The price of palladium is $1,019.54 per ounce, as of 9 a.m. That’s down 6.21% since yesterday’s palladium price per ounce and down 43.26% year to date.
The lowest trading price within the last 24 hours: $1,013.55 per ounce. The highest palladium spot price in the last 24 hours: $1,076.09 per ounce.
Frequently asked questions (FAQs)
Gold can be highly volatile and subject to strong short-term price fluctuations.
Whether it’s a good time to buy gold depends on various factors, including your investment goals, risk tolerance and time horizon, the broader economic outlook, and forecasts about the gold market.
Historically, many people view gold as a hedge against inflation and currency fluctuations. Others see it as a store of value during economic downturns. At the same time, some may find diversifying a portfolio of stocks and bonds useful, given its low correlation to both assets.
“If you look at gold’s performance historically, it’s the kind of asset that should perform well through uncertainty, as it has done in five out of the last seven recessions,” said Joseph Cavatoni, chief market strategist for North America at the World Gold Council. “For people looking for a store of value and a portfolio diversifier, gold has a strong track record of delivering those qualities.”
The highest price gold ever reached was $2,080.72 on May 4, 2023.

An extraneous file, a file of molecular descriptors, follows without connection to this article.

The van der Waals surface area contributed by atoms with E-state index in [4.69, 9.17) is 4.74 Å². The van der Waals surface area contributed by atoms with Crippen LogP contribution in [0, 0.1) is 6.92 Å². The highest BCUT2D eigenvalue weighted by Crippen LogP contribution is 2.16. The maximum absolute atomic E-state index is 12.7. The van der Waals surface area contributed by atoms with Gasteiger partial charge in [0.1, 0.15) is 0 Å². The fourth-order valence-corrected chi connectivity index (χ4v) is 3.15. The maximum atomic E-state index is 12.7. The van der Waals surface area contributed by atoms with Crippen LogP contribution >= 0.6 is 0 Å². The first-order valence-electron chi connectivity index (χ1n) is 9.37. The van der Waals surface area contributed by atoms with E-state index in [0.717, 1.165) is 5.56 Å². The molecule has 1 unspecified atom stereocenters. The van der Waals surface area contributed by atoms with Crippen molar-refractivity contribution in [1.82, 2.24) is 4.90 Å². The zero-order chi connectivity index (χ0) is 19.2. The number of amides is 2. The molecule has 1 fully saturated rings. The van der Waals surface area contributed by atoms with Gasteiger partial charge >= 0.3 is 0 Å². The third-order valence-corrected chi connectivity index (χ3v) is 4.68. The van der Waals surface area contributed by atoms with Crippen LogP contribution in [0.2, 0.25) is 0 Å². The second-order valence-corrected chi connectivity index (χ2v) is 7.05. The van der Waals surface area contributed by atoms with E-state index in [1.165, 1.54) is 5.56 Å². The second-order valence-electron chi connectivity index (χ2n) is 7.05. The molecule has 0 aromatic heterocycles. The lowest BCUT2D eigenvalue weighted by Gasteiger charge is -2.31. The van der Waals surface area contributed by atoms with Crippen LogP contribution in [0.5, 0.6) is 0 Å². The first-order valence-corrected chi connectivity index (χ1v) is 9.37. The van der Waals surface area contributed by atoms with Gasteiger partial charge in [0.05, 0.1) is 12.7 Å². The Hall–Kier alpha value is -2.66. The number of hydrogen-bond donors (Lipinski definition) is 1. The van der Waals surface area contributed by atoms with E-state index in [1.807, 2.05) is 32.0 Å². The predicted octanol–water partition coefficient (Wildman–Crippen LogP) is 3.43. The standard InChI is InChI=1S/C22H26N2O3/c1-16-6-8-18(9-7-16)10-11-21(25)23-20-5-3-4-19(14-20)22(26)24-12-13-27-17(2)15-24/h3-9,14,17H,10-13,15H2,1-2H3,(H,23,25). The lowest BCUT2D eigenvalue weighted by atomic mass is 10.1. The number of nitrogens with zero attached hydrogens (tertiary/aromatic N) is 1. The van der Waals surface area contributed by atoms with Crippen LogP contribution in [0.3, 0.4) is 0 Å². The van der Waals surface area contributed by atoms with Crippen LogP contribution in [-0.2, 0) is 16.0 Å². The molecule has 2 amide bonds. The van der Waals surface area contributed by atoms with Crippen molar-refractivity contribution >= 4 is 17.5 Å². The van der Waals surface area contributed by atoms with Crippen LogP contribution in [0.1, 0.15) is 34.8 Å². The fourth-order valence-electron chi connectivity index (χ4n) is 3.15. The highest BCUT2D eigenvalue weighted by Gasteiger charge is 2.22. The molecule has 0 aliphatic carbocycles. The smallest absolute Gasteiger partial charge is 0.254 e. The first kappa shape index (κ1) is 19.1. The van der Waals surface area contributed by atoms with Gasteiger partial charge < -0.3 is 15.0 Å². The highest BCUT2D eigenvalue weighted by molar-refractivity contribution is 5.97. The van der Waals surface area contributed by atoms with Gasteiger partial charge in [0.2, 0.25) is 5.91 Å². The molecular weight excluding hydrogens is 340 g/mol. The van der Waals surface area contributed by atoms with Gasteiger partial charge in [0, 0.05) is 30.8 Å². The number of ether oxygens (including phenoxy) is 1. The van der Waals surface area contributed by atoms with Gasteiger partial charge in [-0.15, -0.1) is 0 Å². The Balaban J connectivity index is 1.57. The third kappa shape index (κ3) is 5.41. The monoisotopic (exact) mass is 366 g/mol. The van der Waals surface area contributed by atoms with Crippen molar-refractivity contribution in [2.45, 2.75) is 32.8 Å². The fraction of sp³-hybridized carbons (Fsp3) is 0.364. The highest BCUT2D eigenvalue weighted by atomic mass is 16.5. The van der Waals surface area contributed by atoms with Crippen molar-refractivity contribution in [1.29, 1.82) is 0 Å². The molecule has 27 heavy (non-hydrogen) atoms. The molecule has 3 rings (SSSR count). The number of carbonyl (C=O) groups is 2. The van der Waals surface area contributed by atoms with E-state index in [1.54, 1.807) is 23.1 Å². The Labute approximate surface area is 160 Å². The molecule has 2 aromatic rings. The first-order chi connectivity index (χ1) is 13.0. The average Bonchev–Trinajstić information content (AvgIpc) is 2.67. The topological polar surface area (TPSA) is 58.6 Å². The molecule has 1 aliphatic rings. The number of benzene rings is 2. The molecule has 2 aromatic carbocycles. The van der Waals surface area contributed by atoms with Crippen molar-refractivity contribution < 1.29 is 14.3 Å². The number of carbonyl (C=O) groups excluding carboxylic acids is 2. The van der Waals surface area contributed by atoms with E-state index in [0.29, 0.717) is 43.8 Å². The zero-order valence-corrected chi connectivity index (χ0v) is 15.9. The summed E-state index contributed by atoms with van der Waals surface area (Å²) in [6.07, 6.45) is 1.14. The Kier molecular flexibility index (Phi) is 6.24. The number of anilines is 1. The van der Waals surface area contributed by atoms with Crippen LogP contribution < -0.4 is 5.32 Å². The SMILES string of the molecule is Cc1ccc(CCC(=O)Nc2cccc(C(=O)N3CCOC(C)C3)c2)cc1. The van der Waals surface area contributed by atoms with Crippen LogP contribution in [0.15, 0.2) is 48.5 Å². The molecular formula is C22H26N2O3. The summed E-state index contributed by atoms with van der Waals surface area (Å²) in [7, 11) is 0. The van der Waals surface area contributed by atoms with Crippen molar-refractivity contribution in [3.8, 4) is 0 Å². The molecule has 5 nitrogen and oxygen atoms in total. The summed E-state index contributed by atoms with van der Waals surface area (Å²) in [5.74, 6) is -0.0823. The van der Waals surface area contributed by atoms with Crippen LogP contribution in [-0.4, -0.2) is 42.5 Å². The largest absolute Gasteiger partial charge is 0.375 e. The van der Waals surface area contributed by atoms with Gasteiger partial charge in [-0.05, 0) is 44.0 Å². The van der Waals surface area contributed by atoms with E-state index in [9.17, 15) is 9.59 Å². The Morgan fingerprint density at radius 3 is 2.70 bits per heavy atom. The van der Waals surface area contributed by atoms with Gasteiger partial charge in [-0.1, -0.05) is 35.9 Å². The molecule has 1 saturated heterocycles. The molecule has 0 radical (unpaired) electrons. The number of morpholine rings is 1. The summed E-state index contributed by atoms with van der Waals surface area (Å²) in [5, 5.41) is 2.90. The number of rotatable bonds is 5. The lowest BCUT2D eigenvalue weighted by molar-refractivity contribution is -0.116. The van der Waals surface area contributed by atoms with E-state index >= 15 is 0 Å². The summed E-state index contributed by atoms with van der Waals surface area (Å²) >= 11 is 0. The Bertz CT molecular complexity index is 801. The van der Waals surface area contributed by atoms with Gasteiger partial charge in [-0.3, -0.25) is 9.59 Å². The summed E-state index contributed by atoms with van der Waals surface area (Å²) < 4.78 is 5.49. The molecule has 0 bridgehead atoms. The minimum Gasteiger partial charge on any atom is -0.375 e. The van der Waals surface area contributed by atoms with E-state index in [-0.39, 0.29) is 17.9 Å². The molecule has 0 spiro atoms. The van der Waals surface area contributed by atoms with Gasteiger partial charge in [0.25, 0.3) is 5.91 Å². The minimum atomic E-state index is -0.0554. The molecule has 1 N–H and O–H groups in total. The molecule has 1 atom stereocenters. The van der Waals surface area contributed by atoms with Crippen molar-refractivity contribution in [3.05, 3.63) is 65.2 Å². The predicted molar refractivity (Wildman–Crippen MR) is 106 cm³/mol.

One notable recent high includes the yellow metal’s high of $1,971.17 per troy ounce in August 2020. This surge can be partially attributed to the economic uncertainty surrounding the COVID-19 pandemic.
The global outbreak of COVID-19 brought about unprecedented economic challenges. With central banks worldwide implementing low interest rate policies and massive fiscal stimulus packages to support their economies, there were concerns about potential inflation and the devaluation of fiat currencies. In this scenario, some investors turned to gold as a safe asset, given its history as a store of value during times of economic instability.
Geopolitical tensions, trade wars, and supply chain disruptions during this period further contributed to investors seeking refuge in assets deemed more stable, and gold has historically been a preferred choice for many. As a result, demand for gold increased, driving its price to a record high in August 2020.
Remember that while the COVID-19 pandemic’s economic repercussions significantly contributed to gold’s price rise in 2020, other factors likely also played a part.